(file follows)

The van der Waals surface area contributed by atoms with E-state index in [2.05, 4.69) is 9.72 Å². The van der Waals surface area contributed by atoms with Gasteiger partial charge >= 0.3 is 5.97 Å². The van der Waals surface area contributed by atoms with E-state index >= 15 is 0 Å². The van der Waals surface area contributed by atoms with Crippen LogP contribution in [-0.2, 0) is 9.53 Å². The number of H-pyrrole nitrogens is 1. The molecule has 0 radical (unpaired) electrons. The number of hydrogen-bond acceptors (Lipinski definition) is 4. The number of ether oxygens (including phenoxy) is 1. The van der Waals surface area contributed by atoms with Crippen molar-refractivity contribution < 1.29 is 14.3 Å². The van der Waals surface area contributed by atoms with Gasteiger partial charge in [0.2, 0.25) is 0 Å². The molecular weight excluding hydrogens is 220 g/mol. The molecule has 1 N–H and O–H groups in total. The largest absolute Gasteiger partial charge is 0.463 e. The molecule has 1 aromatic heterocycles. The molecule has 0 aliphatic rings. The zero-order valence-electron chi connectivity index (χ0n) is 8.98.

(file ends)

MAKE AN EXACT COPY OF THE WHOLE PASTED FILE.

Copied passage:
The van der Waals surface area contributed by atoms with E-state index in [2.05, 4.69) is 9.72 Å². The van der Waals surface area contributed by atoms with Gasteiger partial charge >= 0.3 is 5.97 Å². The van der Waals surface area contributed by atoms with E-state index >= 15 is 0 Å². The van der Waals surface area contributed by atoms with Crippen LogP contribution in [-0.2, 0) is 9.53 Å². The number of H-pyrrole nitrogens is 1. The molecule has 0 radical (unpaired) electrons. The number of hydrogen-bond acceptors (Lipinski definition) is 4. The number of ether oxygens (including phenoxy) is 1. The van der Waals surface area contributed by atoms with Crippen molar-refractivity contribution < 1.29 is 14.3 Å². The van der Waals surface area contributed by atoms with Gasteiger partial charge in [0.2, 0.25) is 0 Å². The molecular weight excluding hydrogens is 220 g/mol. The molecule has 1 N–H and O–H groups in total. The largest absolute Gasteiger partial charge is 0.463 e. The molecule has 1 aromatic heterocycles. The molecule has 0 aliphatic rings. The zero-order valence-electron chi connectivity index (χ0n) is 8.98.